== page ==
But Jesus offers this comfort: we will never be alone.

Notice what Jesus does NOT offer: our God is not Santa Claus. Our God is not a fix everything quickly God (at least not all the time).

I have some acquaintances who claim to have lost their faith on September 11, 2001. They had been faithful in their church attendance, but once that disaster happened, they declared they couldn't believe in a God that would let such terrible things happen. No talk of free will would deter them in their determination to let go of their faith.

Earlier generations had a similar difficulty with Auschwitz (perhaps you do too). How can God let such awful things happen?

Well, that's the disadvantage of gifting humans with free will. We will sometimes get things spectacularly wrong. I think of it as being a parent of an adolescent. We want the best for our teenagers. We know the dangers are acute; so many mistakes that are made at this age are mistakes for life and can't be easily undone. So many choices made at this age will impact the rest of adulthood.

Yet as parents, we can't prevent every tragedy. All we can do is to be there for our children when they go off the rails.

Likewise as friends, as spouses and significant others, as children: we can't keep our loved ones safe. We can try to help them avoid the pitfalls that we see, but even that won't always be successful. We can only be with those we love as they suffer, in the hopes that our presence will alleviate some of the pain.

Evil has real power in the world, and we forget that at our peril. As Christians, we are called to take a longer view, and we are called to believe that God will eventually emerge victorious--but that doesn't mean that this victory will happen in our lifetimes. We are part of a larger story, and we all have our part to play. But we must be aware that we might be like Moses or the early apostles: we may not see the fruits of our labors; we may not get to the promised land (at least not in this life). The Good News that Jesus delivers should give us comfort: all of creation will be redeemed eventually, and that redemption has begun.

Return to that promise of Jesus: we are not orphaned. We are not abandoned. Even in our darkest days, when we feel at our most unlovable, God sees our value. God remembers our better selves. God knows what we could accomplish. If God can use deeply flawed people like Saul who becomes Paul, God will also weave us into the great fabric of Kingdom life.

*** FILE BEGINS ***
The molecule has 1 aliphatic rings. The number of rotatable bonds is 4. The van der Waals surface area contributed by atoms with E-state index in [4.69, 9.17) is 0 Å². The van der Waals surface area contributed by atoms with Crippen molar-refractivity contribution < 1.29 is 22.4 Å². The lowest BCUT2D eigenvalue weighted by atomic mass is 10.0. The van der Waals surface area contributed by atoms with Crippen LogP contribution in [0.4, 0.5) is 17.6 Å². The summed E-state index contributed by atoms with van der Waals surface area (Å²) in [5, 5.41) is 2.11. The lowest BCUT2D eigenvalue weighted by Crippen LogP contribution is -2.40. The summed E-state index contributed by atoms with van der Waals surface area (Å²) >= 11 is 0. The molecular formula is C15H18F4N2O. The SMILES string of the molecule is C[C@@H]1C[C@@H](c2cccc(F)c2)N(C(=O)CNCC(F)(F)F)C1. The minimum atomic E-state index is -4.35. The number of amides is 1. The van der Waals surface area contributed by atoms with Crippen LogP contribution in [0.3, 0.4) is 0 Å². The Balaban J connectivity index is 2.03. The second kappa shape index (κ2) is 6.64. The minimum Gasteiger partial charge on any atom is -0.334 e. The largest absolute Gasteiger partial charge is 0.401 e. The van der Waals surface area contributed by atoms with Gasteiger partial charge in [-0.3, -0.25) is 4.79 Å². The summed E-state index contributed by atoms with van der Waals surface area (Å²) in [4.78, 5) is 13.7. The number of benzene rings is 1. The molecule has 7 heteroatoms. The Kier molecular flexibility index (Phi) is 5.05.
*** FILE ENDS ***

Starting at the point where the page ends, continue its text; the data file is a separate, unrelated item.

Monday, May 23, 2011

2011-2012 Spending Plan/Budget
Presentation and Vote

Tuesday May 31st 7PM – 8PM the Spending Plan/Budget will be presented and discussed in Charter Hall for those who are interested.   

The vote on the 2011-2012 Spending Plan/Budget will take place on Sunday June 5th during our single 10AM worship service. The vote will simply be for those who believe that it is God’s will to pass the 2011-2012 Spending Plan/Budget to raise their hands and then those who do not believe that it is God’s will to raise their hands, with the majority signifying the answer.

Copies of the final 2011-2012 Spending Plan/budget approved by Trinity’s congregational council should be available by Thursday June 2nd and will be emailed to the congregation as well as being available in the office and Sunday morning in the narthex.
WEEKLY WORSHIP
SNAP SHOT
CITY/COUNTY OF BIRTH (MAY 15th)
The answers represent approximately 20% of our worshipping attendance for May 15th
Illinois
Hollywood, FL
Bronx, NY,
Butabach, Germany
Hoboken, NJ
Miami, FL
Miami, FL
Boca Raton, FL
Athens, Ohio
Rockville Center, NY
Jamaica
Georgetown, Guyana
Union, NJ
Brownx, NY
Guyana
Johnstown, PA
Copley, OH
Staten island, NY
Toul Rousierre AFB, France
Canada
Hyannis, Maine
Salinas, Puerto Rico

So, of the 22 people who responded
68% were born in the US
22% were born in  NY
18% were born in Florida
REFLECTING ON OUR FAITH
Based upon your experiences this past week. We share a sampling of these in our weekly BLOG to encourage others in their walk with God; they are edited to maintain anonymity.

1. Where have you seen God working this week?
Donations from my neighbor for our auction
When my grand daughter (8 yrs old) woke up early on SUN to serve her Father, Mother, and Brother breakfast in bed.